It’s time! Come March, you’ll start to see plastic buckets hanging from the maple trees in Leelanau County – and dreams of waffles and fresh maple syrup aren’t far behind. This year, for the first time ever, Sleeping Bear Dunes National Lakeshore is hosting Maple Sugaring Days March 4-5.

The new event takes place at the Dechow and Olsen farms in the Port Oneida Rural Historic District on Saturday, March 4 and Sunday, March 5 from 10 a.m. – 3 p.m.

Park rangers, volunteers and others will share the history of maple sugaring and the process of making maple syrup from start to finish. Enjoy a guided hike, demonstrations, kids’ activities, maple syrup sampling and goodies to take home.

Tapping Maple Trees 

“Maple sugaring is part of Sleeping Bear Dunes’ history,” said Park Ranger Lisa Griebel. “We wanted to do this event so we could show the history of maple sugaring to others.”

The Lakeshore is partnering with the non-profit Preserve Historic Sleeping Bear and collaborating with the Grand Traverse Band of Ottawa and Chippewa Natural Resource Department to put on the event.

“People will learn about the process of turning maple sap into syrup and sugar,” Griebel said. “They will be traveling through time starting with the Anishinaabe, through the time of Port Oneida settlement, up to maple syruping production today.”

Attendees will have the opportunity to buy syrup from Preserve Historic Sleeping Bear at the Olsen Farm during the event. There is no cost for the event; however, you must have a park entrance pass, or an annual pass displayed in your vehicle. Park passes can be purchased at the Philip A. Hart Visitor Center in Empire, which is open daily from 9 a.m. – 4 p.m.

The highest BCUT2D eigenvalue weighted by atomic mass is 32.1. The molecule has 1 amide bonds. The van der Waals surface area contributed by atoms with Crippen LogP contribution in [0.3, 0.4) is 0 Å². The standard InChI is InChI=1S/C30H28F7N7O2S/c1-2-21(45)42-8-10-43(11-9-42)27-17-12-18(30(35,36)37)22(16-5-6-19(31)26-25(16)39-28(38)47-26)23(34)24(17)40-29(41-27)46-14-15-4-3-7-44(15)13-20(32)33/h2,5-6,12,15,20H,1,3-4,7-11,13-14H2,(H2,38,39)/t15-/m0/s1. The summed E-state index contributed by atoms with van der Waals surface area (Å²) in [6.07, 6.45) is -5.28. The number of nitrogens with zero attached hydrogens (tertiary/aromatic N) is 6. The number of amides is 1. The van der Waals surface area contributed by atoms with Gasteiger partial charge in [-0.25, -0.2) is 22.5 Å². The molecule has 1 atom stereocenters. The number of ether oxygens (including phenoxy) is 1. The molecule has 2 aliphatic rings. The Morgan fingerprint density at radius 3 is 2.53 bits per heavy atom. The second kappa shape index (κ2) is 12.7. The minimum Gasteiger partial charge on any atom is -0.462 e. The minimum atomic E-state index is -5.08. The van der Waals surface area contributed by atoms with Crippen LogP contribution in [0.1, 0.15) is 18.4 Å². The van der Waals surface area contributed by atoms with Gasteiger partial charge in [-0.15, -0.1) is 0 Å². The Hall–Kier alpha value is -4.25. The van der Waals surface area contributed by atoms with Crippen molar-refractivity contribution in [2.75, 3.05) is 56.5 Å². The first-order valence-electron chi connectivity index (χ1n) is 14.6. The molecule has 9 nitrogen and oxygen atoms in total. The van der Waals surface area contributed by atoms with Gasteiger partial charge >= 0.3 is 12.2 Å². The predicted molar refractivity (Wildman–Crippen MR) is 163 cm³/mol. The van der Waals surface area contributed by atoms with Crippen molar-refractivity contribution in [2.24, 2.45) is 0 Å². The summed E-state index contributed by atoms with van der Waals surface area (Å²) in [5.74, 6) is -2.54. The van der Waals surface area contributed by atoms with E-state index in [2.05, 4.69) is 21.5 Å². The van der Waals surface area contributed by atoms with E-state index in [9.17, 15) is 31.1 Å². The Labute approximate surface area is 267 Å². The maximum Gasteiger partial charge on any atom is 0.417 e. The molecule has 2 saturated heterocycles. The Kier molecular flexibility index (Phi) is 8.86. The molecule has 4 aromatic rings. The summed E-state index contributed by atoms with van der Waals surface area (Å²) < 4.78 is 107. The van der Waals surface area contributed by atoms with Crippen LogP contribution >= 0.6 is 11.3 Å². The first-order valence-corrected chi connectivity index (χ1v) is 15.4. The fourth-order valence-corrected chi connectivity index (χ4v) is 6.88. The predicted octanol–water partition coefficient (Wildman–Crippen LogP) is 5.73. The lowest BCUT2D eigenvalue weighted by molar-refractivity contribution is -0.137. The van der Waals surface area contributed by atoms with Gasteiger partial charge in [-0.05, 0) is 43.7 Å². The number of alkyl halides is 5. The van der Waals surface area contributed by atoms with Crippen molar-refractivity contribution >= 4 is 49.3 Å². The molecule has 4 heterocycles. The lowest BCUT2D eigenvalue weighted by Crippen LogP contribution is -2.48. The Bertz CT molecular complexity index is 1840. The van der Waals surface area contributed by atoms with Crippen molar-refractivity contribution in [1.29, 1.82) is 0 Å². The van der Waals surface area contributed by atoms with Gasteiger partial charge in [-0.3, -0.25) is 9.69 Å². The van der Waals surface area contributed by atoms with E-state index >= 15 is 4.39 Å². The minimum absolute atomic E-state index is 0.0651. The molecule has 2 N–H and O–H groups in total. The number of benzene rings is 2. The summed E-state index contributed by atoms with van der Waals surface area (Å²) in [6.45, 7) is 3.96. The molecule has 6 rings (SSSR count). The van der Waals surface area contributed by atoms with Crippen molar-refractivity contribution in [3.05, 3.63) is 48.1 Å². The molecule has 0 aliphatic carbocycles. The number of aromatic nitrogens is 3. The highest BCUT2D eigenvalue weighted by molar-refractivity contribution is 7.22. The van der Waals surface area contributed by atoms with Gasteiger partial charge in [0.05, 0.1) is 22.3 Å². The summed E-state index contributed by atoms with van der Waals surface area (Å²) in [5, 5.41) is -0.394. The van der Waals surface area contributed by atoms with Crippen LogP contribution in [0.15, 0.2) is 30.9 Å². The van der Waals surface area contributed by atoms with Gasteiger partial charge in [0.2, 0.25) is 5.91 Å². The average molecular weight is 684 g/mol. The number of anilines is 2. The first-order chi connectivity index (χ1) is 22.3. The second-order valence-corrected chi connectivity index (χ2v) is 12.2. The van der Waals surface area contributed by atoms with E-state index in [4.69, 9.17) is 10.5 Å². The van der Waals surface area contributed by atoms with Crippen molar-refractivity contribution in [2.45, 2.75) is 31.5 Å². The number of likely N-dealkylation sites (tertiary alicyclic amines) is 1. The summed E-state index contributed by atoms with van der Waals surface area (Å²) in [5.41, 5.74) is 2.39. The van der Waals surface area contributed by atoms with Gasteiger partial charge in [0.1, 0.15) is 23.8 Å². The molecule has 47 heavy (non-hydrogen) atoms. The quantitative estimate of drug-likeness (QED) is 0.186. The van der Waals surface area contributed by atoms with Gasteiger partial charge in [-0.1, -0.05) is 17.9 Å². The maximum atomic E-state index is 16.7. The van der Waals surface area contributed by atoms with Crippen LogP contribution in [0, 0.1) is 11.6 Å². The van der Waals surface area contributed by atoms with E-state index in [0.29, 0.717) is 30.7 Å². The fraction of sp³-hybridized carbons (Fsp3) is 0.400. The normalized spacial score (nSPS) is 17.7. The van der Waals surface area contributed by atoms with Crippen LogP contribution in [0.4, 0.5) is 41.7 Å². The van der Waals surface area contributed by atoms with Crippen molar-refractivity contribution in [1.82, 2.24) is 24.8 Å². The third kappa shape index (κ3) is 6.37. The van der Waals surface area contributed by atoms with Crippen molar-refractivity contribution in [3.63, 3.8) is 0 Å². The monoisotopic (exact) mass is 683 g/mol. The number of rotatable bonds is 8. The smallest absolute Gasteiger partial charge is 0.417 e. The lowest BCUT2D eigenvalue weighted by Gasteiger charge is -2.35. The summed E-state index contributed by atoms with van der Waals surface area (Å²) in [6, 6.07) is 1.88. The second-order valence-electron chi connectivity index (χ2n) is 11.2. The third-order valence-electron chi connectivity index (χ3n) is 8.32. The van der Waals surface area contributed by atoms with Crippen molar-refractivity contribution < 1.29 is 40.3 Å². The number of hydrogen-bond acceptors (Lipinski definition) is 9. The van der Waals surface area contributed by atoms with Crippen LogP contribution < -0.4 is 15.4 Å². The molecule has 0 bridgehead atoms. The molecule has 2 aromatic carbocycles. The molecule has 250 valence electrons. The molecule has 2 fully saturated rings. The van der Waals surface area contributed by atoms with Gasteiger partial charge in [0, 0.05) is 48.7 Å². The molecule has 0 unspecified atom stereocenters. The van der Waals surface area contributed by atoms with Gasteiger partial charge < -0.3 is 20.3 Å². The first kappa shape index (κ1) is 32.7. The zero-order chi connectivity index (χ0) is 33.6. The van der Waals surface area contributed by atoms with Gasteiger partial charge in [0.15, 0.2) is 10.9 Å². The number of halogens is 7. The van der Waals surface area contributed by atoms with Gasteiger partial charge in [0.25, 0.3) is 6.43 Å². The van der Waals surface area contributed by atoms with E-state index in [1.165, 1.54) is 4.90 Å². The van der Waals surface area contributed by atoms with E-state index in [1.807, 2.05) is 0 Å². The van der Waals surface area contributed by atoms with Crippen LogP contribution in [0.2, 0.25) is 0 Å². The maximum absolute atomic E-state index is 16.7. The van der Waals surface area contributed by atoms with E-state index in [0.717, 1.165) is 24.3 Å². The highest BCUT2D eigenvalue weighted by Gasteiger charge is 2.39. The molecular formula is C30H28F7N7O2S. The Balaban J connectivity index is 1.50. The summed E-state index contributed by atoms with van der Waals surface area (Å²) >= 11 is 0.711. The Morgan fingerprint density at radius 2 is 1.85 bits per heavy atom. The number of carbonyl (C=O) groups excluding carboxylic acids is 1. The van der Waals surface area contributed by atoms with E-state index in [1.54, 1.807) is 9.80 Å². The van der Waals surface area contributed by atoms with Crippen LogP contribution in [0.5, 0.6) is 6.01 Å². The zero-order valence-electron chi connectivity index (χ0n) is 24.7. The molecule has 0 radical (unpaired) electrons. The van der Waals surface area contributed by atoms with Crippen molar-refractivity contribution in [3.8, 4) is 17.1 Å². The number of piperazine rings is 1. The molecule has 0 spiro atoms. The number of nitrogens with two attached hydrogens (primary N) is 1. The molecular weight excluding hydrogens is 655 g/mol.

The farms are located at:

  • Dechow Farm: 3991 W Harbor Hwy, Maple City, MI 49664
  • Olsen Farm: 3164 W Harbor Hwy, Maple City, MI 49664
  • Maps to both are here.

Where to buy local Leelanau maple syrup

Leelanau Farmers MarketsMany vendors offer local maple syrup and related products at the five Leelanau Farmers Markets held around the county throughout the season. Check their listings here to see when and where to find the local deliciousness!

Here are a few to look for with maple syrup products:

  • Still Point Market (in Empire) sells maple syrup harvested straight from their sugar bush.
  • Leelanau Peninsula Maple Sugar Bush (in Northport) produces maple syrup, and is a licensed operation that uses sustainable production practices. Their syrup can be found at local farm markets, as well as many local restaurants and bed and breakfasts.
  • Leelanau Gourmet in Northport makes roasted maple-ginger walnuts and walnut butter using local maple syrup and cherries.
  • You’ll also find local Michigan maple syrup at many other farms, food stores and restaurants in the county!


Maple syrup facts

  • Michigan ranks around 6th in the nation for the amount of syrup produced.
  • It takes about 40 gallons of sap to make just 1 gallon of syrup!
  • Tapping a tree does create a wound, but a healthy tree will heal, or grow over, a tap hole in one year with no permanent damage.
  • Sap flow happens when nighttime temps fall below freezing and daytime temps rise above freezing. (The contrasting temps help the sap start flowing.) Typically, that is in March in Michigan or late February.
  • A typical tap tree (12 inches or more in diameter) produces about 10 gallons of sap per season. 
  • For more on DIY Maple Syruping, visit here. If you’ve ever been interested in making your own maple syrup, remember that you can’t tap trees on public land.

For more on the Maple Sugar Days event, visit the Lakeshore’s website: Maple Sugaring Days - Sleeping Bear Dunes National Lakeshore (U.S. National Park Service) (  

For questions, please call 231-326-4700, extension 5010. For more in-depth information about the National Lakeshore, please visit their website, Facebook, Twitter or Instagram.